Facebook eliminated potential 'webcam spying' hack this summer

Facebook eliminated potential 'webcam spying' hack this summer
No webcams were hacked, Facebook claims

A Facebook security vulnerability, which could have been exploited to activate a user's webcam and record them without their knowledge, was closed off this summer, it has been revealed.

Facebook paid Indian research firm XY Security a $2,500 (UK£1,546, AUD$2,409) "bounty" in July for discovering the issue and drawing the bug to its attention, the social network has confirmed.

The flaw, which Facebook said had never exploited by a potential 'Peeping Tom', could, conceivably have troubled users who had already agreed to give Facebook permission to access the camera.

Beyond that the user would have to be 'tricked' into visiting a malicious page, then agree to activate the camera - allowing the spy/pervert to begin recording.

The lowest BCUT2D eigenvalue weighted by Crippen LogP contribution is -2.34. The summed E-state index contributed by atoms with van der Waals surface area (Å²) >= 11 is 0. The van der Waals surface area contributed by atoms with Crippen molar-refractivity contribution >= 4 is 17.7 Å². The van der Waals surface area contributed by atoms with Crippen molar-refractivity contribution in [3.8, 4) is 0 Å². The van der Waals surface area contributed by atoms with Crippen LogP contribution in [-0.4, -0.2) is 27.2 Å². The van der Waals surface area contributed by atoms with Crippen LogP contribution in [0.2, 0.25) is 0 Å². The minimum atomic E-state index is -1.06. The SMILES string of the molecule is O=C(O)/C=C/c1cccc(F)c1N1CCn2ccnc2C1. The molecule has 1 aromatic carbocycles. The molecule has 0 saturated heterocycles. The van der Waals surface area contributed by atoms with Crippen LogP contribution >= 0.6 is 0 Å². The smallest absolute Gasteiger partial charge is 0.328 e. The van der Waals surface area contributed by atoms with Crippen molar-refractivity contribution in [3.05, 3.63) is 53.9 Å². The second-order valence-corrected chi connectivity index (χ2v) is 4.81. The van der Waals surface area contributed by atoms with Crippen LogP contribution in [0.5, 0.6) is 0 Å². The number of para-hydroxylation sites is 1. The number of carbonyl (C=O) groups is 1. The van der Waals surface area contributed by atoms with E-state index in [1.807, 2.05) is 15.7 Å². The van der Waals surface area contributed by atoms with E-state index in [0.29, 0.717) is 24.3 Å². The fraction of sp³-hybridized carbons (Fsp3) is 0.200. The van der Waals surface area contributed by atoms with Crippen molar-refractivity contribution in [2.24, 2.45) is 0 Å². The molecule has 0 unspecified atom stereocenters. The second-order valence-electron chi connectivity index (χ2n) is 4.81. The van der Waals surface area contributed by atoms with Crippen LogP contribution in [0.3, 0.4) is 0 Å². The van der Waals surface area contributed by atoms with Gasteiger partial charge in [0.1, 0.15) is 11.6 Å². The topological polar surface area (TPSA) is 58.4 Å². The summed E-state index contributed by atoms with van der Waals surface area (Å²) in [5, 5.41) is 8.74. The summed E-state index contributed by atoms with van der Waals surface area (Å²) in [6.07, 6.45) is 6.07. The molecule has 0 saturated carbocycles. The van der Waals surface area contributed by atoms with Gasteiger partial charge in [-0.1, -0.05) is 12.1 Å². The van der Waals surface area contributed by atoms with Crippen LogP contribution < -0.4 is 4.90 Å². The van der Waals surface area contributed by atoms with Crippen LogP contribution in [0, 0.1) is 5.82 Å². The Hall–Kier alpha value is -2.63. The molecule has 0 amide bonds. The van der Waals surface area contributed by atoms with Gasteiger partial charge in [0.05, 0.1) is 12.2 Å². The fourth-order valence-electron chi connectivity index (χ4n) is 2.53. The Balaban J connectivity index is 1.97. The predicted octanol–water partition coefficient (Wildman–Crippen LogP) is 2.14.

Five times the going rate

Facebook must have felt the threat was serious at it paid five times its usual rate to the two researchers who reported the flaw.

"This vulnerability, like many others we provide a bounty for, was only theoretical, and we have seen no evidence that it has been exploited in the wild," Facebook spokesperson Josh Wolens told Bloomberg.

"Essentially, several things would need to go wrong - a user would need to be tricked into visiting a malicious page and clicking to activate their camera, and then after some time period, tricked into clicking again to stop/publish the video."

Facebook is one of many Silicon Valley heavyweights (other notables being Google and Mozilla) who offer 'bug bounties', paying out millions to researchers who spot flaws and potential dangers.

Chris Smith

A technology journalist, writer and videographer of many magazines and websites including T3, Gadget Magazine and TechRadar.com. He specializes in applications for smartphones, tablets and handheld devices, with bylines also at The Guardian, WIRED, Trusted Reviews and Wareable. Chris is also the podcast host for The Liverpool Way. As well as tech and football, Chris is a pop-punk fan and enjoys the art of wrasslin'.